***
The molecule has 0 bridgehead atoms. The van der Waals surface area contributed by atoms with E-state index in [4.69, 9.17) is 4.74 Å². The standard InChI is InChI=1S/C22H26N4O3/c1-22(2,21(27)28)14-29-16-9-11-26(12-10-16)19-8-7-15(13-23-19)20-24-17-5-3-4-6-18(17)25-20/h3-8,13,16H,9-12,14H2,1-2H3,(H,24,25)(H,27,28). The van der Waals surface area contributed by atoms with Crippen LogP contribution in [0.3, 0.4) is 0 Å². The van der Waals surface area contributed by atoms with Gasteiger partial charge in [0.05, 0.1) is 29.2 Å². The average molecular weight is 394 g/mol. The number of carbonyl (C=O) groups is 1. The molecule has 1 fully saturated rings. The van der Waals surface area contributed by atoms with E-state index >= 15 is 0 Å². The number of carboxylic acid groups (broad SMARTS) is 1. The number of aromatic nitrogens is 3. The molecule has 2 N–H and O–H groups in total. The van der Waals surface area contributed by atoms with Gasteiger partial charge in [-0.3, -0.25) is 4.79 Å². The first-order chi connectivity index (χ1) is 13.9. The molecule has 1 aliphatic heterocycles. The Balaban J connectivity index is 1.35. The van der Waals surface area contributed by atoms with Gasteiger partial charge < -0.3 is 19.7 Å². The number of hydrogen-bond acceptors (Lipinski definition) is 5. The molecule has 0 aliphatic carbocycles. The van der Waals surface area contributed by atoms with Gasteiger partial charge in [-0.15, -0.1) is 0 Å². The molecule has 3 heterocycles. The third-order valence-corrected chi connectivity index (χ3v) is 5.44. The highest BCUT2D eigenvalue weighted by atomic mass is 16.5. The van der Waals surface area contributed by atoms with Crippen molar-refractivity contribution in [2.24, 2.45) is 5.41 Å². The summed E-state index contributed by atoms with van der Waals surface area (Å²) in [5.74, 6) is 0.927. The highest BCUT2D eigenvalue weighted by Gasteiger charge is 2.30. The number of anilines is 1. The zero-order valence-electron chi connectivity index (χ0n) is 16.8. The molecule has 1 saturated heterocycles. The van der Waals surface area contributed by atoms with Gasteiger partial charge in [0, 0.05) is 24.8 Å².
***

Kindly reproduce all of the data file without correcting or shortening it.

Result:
The molecule has 0 bridgehead atoms. The van der Waals surface area contributed by atoms with E-state index in [4.69, 9.17) is 4.74 Å². The standard InChI is InChI=1S/C22H26N4O3/c1-22(2,21(27)28)14-29-16-9-11-26(12-10-16)19-8-7-15(13-23-19)20-24-17-5-3-4-6-18(17)25-20/h3-8,13,16H,9-12,14H2,1-2H3,(H,24,25)(H,27,28). The van der Waals surface area contributed by atoms with Crippen LogP contribution in [0.3, 0.4) is 0 Å². The van der Waals surface area contributed by atoms with Gasteiger partial charge in [0.05, 0.1) is 29.2 Å². The average molecular weight is 394 g/mol. The number of carbonyl (C=O) groups is 1. The molecule has 1 fully saturated rings. The van der Waals surface area contributed by atoms with E-state index >= 15 is 0 Å². The number of carboxylic acid groups (broad SMARTS) is 1. The number of aromatic nitrogens is 3. The molecule has 2 N–H and O–H groups in total. The van der Waals surface area contributed by atoms with Gasteiger partial charge in [-0.3, -0.25) is 4.79 Å². The first-order chi connectivity index (χ1) is 13.9. The molecule has 1 aliphatic heterocycles. The Balaban J connectivity index is 1.35. The van der Waals surface area contributed by atoms with Gasteiger partial charge < -0.3 is 19.7 Å². The number of hydrogen-bond acceptors (Lipinski definition) is 5. The molecule has 0 aliphatic carbocycles. The van der Waals surface area contributed by atoms with Gasteiger partial charge in [-0.15, -0.1) is 0 Å². The molecule has 3 heterocycles. The third-order valence-corrected chi connectivity index (χ3v) is 5.44. The highest BCUT2D eigenvalue weighted by atomic mass is 16.5. The van der Waals surface area contributed by atoms with Crippen molar-refractivity contribution in [2.24, 2.45) is 5.41 Å². The summed E-state index contributed by atoms with van der Waals surface area (Å²) in [5.74, 6) is 0.927. The highest BCUT2D eigenvalue weighted by Gasteiger charge is 2.30. The number of anilines is 1. The zero-order valence-electron chi connectivity index (χ0n) is 16.8. The molecule has 1 saturated heterocycles. The van der Waals surface area contributed by atoms with Gasteiger partial charge in [0, 0.05) is 24.8 Å².